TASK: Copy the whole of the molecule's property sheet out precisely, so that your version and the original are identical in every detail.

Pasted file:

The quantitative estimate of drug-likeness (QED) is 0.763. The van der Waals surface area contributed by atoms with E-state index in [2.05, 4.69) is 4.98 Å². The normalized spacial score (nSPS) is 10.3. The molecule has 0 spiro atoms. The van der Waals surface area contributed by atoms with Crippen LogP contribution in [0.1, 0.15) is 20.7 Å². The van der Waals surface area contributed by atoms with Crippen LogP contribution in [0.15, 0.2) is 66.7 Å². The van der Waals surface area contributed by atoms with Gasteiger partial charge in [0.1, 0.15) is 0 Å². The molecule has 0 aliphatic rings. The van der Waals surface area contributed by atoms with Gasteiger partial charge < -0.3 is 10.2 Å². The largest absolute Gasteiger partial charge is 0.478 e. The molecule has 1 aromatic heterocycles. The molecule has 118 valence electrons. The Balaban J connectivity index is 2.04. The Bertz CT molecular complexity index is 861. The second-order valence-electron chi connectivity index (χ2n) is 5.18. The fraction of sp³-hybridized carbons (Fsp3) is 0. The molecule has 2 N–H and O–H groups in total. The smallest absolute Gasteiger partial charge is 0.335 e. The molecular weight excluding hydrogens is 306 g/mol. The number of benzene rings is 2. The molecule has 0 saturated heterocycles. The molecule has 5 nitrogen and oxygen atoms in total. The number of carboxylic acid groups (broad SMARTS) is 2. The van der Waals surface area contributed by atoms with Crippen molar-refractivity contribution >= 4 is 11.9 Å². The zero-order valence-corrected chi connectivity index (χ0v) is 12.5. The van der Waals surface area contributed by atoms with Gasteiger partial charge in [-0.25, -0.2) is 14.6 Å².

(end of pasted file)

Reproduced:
The quantitative estimate of drug-likeness (QED) is 0.763. The van der Waals surface area contributed by atoms with E-state index in [2.05, 4.69) is 4.98 Å². The normalized spacial score (nSPS) is 10.3. The molecule has 0 spiro atoms. The van der Waals surface area contributed by atoms with Crippen LogP contribution in [0.1, 0.15) is 20.7 Å². The van der Waals surface area contributed by atoms with Crippen LogP contribution in [0.15, 0.2) is 66.7 Å². The van der Waals surface area contributed by atoms with Gasteiger partial charge in [0.1, 0.15) is 0 Å². The molecule has 0 aliphatic rings. The van der Waals surface area contributed by atoms with Gasteiger partial charge < -0.3 is 10.2 Å². The largest absolute Gasteiger partial charge is 0.478 e. The molecule has 1 aromatic heterocycles. The molecule has 118 valence electrons. The Balaban J connectivity index is 2.04. The Bertz CT molecular complexity index is 861. The second-order valence-electron chi connectivity index (χ2n) is 5.18. The fraction of sp³-hybridized carbons (Fsp3) is 0. The molecule has 2 N–H and O–H groups in total. The smallest absolute Gasteiger partial charge is 0.335 e. The molecular weight excluding hydrogens is 306 g/mol. The number of benzene rings is 2. The molecule has 0 saturated heterocycles. The molecule has 5 nitrogen and oxygen atoms in total. The number of carboxylic acid groups (broad SMARTS) is 2. The van der Waals surface area contributed by atoms with Crippen molar-refractivity contribution >= 4 is 11.9 Å². The zero-order valence-corrected chi connectivity index (χ0v) is 12.5. The van der Waals surface area contributed by atoms with Gasteiger partial charge in [-0.25, -0.2) is 14.6 Å².